Re: [DIYbio] Why are PCR machines and biotech equipment in general so expensive

On 04/22/2017 02:01 AM, Ujjwal Thaakar wrote:
> How do you guys see the growth of individuals who demand low cost equipment?

Probably paltry at best for the next 2 years. Who knows after that?

Best to focus on real innovation rather than "cost down" only tactics in product development.
I had a more optimistic attitude about hacker/buyer numbers and growth back
when kickstarter was fairly new and a project called makerbeam launched. Makerbeam
is smaller than usual scale struts, fasteners and brackets to assemble any prototype with.
The person doing that eventually sold it as a going business to someone in
Europe because it didn't pay his silicon valley rent.
His value add was simply batch production with standard aluminum extrusion methods,
then selling to distributors or direct, so not a ton of innovation there. Most
end user customers want more than generic parts, they want a function. It helps to
target sales to more than builders, makers, hobbyists, engineers. Everyone else
wants an "easy button" of some kind.

I'd look to the growth of individuals who demand up to the minute tech in their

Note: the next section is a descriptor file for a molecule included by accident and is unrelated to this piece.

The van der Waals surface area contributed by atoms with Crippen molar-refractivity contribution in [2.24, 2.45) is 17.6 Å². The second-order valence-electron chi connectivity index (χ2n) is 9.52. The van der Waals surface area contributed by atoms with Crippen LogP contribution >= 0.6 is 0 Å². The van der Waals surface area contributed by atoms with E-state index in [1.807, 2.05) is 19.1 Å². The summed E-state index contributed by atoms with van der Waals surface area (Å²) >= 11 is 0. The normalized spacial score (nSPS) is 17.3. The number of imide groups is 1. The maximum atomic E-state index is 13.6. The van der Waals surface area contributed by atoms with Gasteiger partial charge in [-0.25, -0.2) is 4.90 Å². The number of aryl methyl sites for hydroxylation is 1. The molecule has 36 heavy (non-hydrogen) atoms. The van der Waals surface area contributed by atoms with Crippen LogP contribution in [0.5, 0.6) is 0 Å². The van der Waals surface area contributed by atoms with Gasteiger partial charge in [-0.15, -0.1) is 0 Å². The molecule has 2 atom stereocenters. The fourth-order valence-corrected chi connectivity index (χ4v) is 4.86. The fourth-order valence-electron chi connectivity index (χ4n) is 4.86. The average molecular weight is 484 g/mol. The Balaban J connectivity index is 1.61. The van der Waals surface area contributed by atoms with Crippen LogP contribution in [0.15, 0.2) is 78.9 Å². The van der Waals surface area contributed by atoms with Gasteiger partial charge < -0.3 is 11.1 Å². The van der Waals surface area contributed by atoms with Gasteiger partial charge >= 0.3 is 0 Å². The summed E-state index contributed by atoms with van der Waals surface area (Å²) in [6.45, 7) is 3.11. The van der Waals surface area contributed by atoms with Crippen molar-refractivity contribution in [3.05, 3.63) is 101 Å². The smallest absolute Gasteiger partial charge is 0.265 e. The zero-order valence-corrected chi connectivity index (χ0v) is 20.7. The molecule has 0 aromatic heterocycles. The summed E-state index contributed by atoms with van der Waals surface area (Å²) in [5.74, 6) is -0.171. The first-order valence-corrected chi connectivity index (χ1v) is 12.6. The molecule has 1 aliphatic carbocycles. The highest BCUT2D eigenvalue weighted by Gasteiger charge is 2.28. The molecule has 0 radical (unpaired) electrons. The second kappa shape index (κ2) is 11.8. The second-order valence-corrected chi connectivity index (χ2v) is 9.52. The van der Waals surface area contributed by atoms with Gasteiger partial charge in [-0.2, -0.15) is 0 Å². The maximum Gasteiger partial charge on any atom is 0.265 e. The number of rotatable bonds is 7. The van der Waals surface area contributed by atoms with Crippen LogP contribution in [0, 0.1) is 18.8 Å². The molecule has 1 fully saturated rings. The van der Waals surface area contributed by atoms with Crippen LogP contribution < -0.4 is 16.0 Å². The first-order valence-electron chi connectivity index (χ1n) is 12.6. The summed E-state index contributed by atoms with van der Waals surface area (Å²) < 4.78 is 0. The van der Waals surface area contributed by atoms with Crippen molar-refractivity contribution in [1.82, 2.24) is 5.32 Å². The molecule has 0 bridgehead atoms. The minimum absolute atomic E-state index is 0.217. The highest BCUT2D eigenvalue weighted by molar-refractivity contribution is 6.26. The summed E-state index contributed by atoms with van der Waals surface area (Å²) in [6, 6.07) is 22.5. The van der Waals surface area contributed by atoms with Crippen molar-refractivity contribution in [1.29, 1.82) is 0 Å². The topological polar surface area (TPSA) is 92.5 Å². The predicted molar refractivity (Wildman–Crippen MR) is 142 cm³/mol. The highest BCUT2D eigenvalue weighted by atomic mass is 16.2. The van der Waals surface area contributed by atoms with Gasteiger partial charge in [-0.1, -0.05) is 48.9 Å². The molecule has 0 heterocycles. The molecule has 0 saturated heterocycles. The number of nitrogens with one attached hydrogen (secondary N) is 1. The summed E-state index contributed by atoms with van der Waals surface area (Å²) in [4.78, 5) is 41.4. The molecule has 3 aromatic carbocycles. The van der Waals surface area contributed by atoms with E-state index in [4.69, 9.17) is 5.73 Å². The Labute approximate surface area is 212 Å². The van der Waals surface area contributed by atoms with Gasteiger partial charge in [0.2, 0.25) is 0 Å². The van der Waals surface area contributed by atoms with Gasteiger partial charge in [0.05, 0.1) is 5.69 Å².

lab gear -- innovation relative to the classical ways, and price in a middle ground between cheap
and "the usual" price.

And like Mega says, "> Then theres the grant system so it's not the researchers personal money and nobody says "are you stupid?
I'm not gonna pay you 5000$ for a heat block and a peltier" and builds his own"

This phenomenon of, 'nobody says "are you stupid?"', is another version of herd mentality in scientists
similar to stock market old fashioned wisdom as in, "Nobody's going to call you stupid for buying IBM."
That translates to needing some marketing BS, industrial designed housings and market share to get some of the sales
of niche market equipment like lab gear. A book called Crossing the Chasm details this product life cycle stage.
But there's still little bits of sales possible to scientists
who don't think with the herd. Be sure to sell them an "easy button" though.

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